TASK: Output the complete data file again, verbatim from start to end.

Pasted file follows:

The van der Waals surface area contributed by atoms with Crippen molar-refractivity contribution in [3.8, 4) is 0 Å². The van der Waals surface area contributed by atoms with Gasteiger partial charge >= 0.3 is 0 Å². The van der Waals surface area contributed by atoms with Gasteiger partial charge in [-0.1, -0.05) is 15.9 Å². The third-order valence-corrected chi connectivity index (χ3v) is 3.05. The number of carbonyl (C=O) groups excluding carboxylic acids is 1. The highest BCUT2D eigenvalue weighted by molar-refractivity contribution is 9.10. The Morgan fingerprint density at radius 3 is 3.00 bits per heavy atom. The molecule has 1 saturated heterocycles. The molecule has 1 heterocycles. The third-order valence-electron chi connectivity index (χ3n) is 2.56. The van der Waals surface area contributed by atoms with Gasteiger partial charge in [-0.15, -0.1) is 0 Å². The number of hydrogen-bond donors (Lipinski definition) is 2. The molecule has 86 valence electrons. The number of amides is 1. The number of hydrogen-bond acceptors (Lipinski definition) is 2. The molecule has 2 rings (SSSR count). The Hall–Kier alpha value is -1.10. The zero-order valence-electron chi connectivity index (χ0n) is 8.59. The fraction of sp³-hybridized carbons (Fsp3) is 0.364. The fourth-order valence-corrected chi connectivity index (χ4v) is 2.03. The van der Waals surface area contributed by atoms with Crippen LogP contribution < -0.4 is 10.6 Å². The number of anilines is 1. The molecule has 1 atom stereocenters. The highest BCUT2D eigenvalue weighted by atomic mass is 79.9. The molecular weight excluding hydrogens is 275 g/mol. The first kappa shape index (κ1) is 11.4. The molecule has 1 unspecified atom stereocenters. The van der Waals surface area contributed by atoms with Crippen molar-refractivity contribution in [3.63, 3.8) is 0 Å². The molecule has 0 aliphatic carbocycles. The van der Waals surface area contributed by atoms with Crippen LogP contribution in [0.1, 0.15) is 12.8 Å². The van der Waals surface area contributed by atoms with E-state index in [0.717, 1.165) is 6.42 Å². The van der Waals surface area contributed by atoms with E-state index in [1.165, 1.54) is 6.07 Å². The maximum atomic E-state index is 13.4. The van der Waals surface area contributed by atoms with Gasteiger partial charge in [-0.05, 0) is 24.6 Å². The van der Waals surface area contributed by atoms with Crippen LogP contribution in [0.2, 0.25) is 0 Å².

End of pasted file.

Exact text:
The van der Waals surface area contributed by atoms with Crippen molar-refractivity contribution in [3.8, 4) is 0 Å². The van der Waals surface area contributed by atoms with Gasteiger partial charge >= 0.3 is 0 Å². The van der Waals surface area contributed by atoms with Gasteiger partial charge in [-0.1, -0.05) is 15.9 Å². The third-order valence-corrected chi connectivity index (χ3v) is 3.05. The number of carbonyl (C=O) groups excluding carboxylic acids is 1. The highest BCUT2D eigenvalue weighted by molar-refractivity contribution is 9.10. The Morgan fingerprint density at radius 3 is 3.00 bits per heavy atom. The molecule has 1 saturated heterocycles. The molecule has 1 heterocycles. The third-order valence-electron chi connectivity index (χ3n) is 2.56. The van der Waals surface area contributed by atoms with Gasteiger partial charge in [-0.15, -0.1) is 0 Å². The number of hydrogen-bond donors (Lipinski definition) is 2. The molecule has 86 valence electrons. The number of amides is 1. The number of hydrogen-bond acceptors (Lipinski definition) is 2. The molecule has 2 rings (SSSR count). The Hall–Kier alpha value is -1.10. The zero-order valence-electron chi connectivity index (χ0n) is 8.59. The fraction of sp³-hybridized carbons (Fsp3) is 0.364. The fourth-order valence-corrected chi connectivity index (χ4v) is 2.03. The van der Waals surface area contributed by atoms with Crippen LogP contribution < -0.4 is 10.6 Å². The number of anilines is 1. The molecule has 1 atom stereocenters. The highest BCUT2D eigenvalue weighted by atomic mass is 79.9. The molecular weight excluding hydrogens is 275 g/mol. The first kappa shape index (κ1) is 11.4. The molecule has 1 unspecified atom stereocenters. The van der Waals surface area contributed by atoms with Crippen molar-refractivity contribution in [3.63, 3.8) is 0 Å². The molecule has 0 aliphatic carbocycles. The van der Waals surface area contributed by atoms with Crippen LogP contribution in [0.1, 0.15) is 12.8 Å². The van der Waals surface area contributed by atoms with E-state index in [0.717, 1.165) is 6.42 Å². The van der Waals surface area contributed by atoms with E-state index in [1.165, 1.54) is 6.07 Å². The maximum atomic E-state index is 13.4. The van der Waals surface area contributed by atoms with Gasteiger partial charge in [-0.05, 0) is 24.6 Å². The van der Waals surface area contributed by atoms with Crippen LogP contribution in [0.2, 0.25) is 0 Å².